Functional interactions between TFs not only require their co-occurrence on the same promoter (enhancer), but often with positional (Makeev et al. 2003) and orientational (Terai and Takagi 2004) constraints as well. By grouping together neighboring sequences upstream and downstream of anchor motifs separately, our algorithm provided an additional layer of insights regarding whether there is a preference in a relative location of the two motifs with respect to the genes they regulate. Some of our findings are consistent with experimental observations (see Results). Furthermore, we incorporated a distance parameter into the algorithm, as the statistical overrepresentation of two potentially cooperating motifs in the vicinity of each other is more likely to be biologically relevant. In this study, we experimented with window sizes of 50 and 100 bp, respectively.

The success of our approach clearly relies on the correct identification of true TF-binding sites from sequences. To estimate the reliability of in silico predictions, we compared the list of E2F site-containing genes with those in vivo targets determined using ChIP-chip technology. While there is a significant overlap between the two, it is worth noting that some ChIP-chip targets are “missed” by sequence-based search. Such apparent discrepancy has been reported before (Iyer et al. 2001; Ren et al. 2002; Weinmann et al. 2002; Cawley et al. 2004; Euskirchen et al. 2004), and may be contributed to by a number of factors. For instance, binding could occur indirectly through association with other proteins; there may exist unknown sequence variants or elements beyond primary sequence recognized by the transcription factor. In addition, as a relatively new experimental technique, ChIP-chip is prone to noise itself, and additional strategies have been utilized to filter out false positives (Garten et al. 2005).

The findings of many significant motif pairs, where neighbor seems to be the same as anchor, underscores the importance of homotypic interactions in transcriptional regulation. Two recent bioinformatics studies have based their search for cis- regulatory modules (CRM) in Drosophila upon the clustering of a single motif (Markstein et al. 2002; Papatsenko et al. 2002). What we observed here using human sequence and expression data supports a functional role of binding-site densities, suggesting an analogous search strategy may also be applied to the genome of higher eukaryotes.

Several TF combinations uncovered in our analysis appear to control specific phases of the cell cycle. For example, we found the NF-Y-CDE-CHR module predictive of G2 and G2/M genes. E2F-NF-Y, on the other hand, is preferably associated with those peaking in G1/S and S. NF-Y binding has been reported in many cell cycle promoters (Bolognese et al. 1999; Farina et al. 1999; Yun et al. 1999; Caretti et al. 2003), and its activity can be regulated through nuclear localization, splicing, or post-transcriptional modification (Mantovani 1999). Our results further suggest that as a master transcriptional regulator of cell cycle progression, it may achieve phase specificity by coupling with different functional partners. In addition to combinations of cell cycle-related regulators, we also identified a number of experimentally established regulatory modules involved in other biological processes.

Deciphering transcription regulatory networks from genomic sequence is an exciting but challenging task, especially given the enormous size and complexity of the human genome. In this study, we attempted to uncover the signals that may direct gene expression by searching for evolutionarily conserved and overrepresented TF-binding site combinations associated with more coherent mRNA patterns. While the current analysis was performed with an expression data set obtained from synchronized HeLa cells, it can be readily extended to probe different cellular conditions and types. We anticipate such approaches will be useful for understanding how gene regulation is encoded in the genomic instruction book of life.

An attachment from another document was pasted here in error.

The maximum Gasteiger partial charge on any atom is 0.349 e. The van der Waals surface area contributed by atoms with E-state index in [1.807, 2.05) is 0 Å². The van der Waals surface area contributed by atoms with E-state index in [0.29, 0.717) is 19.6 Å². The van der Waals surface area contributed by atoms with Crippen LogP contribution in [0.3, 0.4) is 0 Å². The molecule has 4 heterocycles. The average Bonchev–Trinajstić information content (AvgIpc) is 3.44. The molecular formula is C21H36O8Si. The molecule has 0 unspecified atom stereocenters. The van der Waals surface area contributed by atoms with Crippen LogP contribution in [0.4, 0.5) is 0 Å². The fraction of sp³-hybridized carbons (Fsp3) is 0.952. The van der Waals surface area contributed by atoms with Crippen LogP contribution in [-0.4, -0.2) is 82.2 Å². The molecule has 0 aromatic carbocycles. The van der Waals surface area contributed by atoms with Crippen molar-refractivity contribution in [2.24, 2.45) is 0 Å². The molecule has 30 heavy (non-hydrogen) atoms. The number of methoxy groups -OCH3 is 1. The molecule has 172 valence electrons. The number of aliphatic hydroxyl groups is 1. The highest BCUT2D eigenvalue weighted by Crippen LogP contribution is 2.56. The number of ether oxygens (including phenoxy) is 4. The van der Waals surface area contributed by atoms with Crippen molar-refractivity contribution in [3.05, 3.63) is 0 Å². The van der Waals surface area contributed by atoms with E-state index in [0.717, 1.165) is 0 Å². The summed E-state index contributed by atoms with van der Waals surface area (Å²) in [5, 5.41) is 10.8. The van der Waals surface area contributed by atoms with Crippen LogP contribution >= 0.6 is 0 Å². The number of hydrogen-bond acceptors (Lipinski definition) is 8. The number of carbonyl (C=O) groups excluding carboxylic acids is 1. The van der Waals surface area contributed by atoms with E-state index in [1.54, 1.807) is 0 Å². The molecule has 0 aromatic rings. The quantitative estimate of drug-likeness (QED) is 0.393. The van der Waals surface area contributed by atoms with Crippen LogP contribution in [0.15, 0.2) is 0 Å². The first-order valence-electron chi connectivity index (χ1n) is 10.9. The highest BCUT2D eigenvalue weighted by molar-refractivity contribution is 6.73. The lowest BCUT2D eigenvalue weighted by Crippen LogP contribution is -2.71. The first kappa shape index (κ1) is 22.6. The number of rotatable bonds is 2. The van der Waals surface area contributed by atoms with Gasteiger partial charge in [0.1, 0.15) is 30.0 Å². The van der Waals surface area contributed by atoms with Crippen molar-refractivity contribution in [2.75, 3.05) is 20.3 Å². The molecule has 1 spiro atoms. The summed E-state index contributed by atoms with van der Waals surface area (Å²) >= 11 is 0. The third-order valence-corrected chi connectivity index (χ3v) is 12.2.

Methods

Promoter sequences

Sequence and human-mouse (HUMMUS) alignment information were obtained from a previous study (Shendure and Church 2002). For each of the 11436 curated human mRNA RefSeq in the data set, we extracted the sequence 1 kb upstream of the mRNA as putative promoter region. A total of 8141 have at least portions of their promoter regions conserved in mouse.

Anchor motifs

Position weight matrices (PWM) for transcription-factor binding sites were obtained from the TRANSFAC database (Wingender 2004) (release 6.1). There are 281 matrices annotated as bound by human factors (based on BF field). In consideration of computational time, we limited our analysis to 134 of those with no more than 7000 gene targets and 2000 human-mouse conserved sites in our human promoter set.

Expression data

We utilized the cell cycle expression data from Whitfield et al. (2002). In their study, in order to obtain better resolution at various cell cycle phases, HeLa S3 cells were synchronized with three different methods, double thymidine block, thymidine-nocodazole block, and mitotic shake off. For our analysis, we used the time series from experiments Thy_Thy3, Thy_Noc, and mitotic shake-off, each of which covers one to two cell cycles at 1- to 2-h intervals.

Genome-wide scanning for anchor motifs

PATSER (Hertz and Stormo 1999) (v. 3e) was used to scan our promoter set for matches to the PWM. It was run with the following command line options “-c -li -s -u2.” An “alphabet” file was used to provide the following background frequencies: A/T = 0.48 and C/G = 0.52. These frequencies were determined from our 1-kb human promoter set.

Search for neighbor motifs